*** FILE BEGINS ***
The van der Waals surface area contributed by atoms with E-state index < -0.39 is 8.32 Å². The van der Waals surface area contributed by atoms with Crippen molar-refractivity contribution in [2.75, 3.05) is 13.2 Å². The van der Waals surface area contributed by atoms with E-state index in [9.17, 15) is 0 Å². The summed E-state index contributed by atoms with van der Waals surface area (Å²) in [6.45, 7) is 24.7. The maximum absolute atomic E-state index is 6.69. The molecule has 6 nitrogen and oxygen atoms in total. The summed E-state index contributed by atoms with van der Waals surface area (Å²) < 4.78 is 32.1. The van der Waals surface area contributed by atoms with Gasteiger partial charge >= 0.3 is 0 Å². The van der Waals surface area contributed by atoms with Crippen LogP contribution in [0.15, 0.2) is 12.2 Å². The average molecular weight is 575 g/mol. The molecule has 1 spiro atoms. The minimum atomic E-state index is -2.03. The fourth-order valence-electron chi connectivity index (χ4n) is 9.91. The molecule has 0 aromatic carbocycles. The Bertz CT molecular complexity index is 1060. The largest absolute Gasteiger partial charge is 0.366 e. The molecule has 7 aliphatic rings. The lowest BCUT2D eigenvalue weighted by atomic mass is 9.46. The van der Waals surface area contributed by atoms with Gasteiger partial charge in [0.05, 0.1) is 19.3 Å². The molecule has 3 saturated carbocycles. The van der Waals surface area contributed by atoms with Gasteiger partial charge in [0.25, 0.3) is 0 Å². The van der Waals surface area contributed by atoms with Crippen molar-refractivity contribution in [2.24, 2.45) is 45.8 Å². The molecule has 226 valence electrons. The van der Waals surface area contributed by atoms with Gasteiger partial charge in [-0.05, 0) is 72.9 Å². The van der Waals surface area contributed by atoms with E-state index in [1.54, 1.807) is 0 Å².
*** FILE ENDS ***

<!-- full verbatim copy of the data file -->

The van der Waals surface area contributed by atoms with E-state index < -0.39 is 8.32 Å². The van der Waals surface area contributed by atoms with Crippen molar-refractivity contribution in [2.75, 3.05) is 13.2 Å². The van der Waals surface area contributed by atoms with E-state index in [9.17, 15) is 0 Å². The summed E-state index contributed by atoms with van der Waals surface area (Å²) in [6.45, 7) is 24.7. The maximum absolute atomic E-state index is 6.69. The molecule has 6 nitrogen and oxygen atoms in total. The summed E-state index contributed by atoms with van der Waals surface area (Å²) < 4.78 is 32.1. The van der Waals surface area contributed by atoms with Gasteiger partial charge >= 0.3 is 0 Å². The van der Waals surface area contributed by atoms with Crippen LogP contribution in [0.15, 0.2) is 12.2 Å². The average molecular weight is 575 g/mol. The molecule has 1 spiro atoms. The minimum atomic E-state index is -2.03. The fourth-order valence-electron chi connectivity index (χ4n) is 9.91. The molecule has 0 aromatic carbocycles. The Bertz CT molecular complexity index is 1060. The largest absolute Gasteiger partial charge is 0.366 e. The molecule has 7 aliphatic rings. The lowest BCUT2D eigenvalue weighted by atomic mass is 9.46. The van der Waals surface area contributed by atoms with Gasteiger partial charge in [0.05, 0.1) is 19.3 Å². The molecule has 3 saturated carbocycles. The van der Waals surface area contributed by atoms with Gasteiger partial charge in [0.25, 0.3) is 0 Å². The van der Waals surface area contributed by atoms with Crippen molar-refractivity contribution in [2.24, 2.45) is 45.8 Å². The molecule has 226 valence electrons. The van der Waals surface area contributed by atoms with Gasteiger partial charge in [-0.05, 0) is 72.9 Å². The van der Waals surface area contributed by atoms with E-state index in [1.54, 1.807) is 0 Å².